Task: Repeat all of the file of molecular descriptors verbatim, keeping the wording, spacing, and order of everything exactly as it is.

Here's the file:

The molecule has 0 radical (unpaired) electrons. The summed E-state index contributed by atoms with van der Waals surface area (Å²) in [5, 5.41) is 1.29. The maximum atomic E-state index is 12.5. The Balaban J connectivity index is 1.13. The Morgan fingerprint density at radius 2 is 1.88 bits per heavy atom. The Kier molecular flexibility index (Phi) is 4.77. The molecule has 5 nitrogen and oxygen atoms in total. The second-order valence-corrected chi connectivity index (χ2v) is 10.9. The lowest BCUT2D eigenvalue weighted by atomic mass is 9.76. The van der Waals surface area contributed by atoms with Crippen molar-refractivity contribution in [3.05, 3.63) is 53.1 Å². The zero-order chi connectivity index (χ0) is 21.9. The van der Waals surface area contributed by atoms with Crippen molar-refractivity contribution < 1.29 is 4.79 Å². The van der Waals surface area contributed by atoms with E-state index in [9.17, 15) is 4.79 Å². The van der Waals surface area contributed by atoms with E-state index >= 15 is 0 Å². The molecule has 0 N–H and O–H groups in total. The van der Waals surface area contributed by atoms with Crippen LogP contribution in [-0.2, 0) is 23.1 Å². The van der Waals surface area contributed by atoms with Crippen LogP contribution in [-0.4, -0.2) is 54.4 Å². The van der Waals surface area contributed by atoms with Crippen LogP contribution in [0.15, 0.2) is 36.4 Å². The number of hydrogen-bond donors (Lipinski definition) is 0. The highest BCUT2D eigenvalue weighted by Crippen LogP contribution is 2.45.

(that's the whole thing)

The molecule has 0 radical (unpaired) electrons. The summed E-state index contributed by atoms with van der Waals surface area (Å²) in [5, 5.41) is 1.29. The maximum atomic E-state index is 12.5. The Balaban J connectivity index is 1.13. The Morgan fingerprint density at radius 2 is 1.88 bits per heavy atom. The Kier molecular flexibility index (Phi) is 4.77. The molecule has 5 nitrogen and oxygen atoms in total. The second-order valence-corrected chi connectivity index (χ2v) is 10.9. The lowest BCUT2D eigenvalue weighted by atomic mass is 9.76. The van der Waals surface area contributed by atoms with Crippen molar-refractivity contribution in [3.05, 3.63) is 53.1 Å². The zero-order chi connectivity index (χ0) is 21.9. The van der Waals surface area contributed by atoms with Crippen molar-refractivity contribution < 1.29 is 4.79 Å². The van der Waals surface area contributed by atoms with E-state index in [9.17, 15) is 4.79 Å². The van der Waals surface area contributed by atoms with E-state index >= 15 is 0 Å². The molecule has 0 N–H and O–H groups in total. The van der Waals surface area contributed by atoms with Crippen LogP contribution in [-0.2, 0) is 23.1 Å². The van der Waals surface area contributed by atoms with Crippen LogP contribution in [-0.4, -0.2) is 54.4 Å². The van der Waals surface area contributed by atoms with Crippen LogP contribution in [0.15, 0.2) is 36.4 Å². The number of hydrogen-bond donors (Lipinski definition) is 0. The highest BCUT2D eigenvalue weighted by Crippen LogP contribution is 2.45.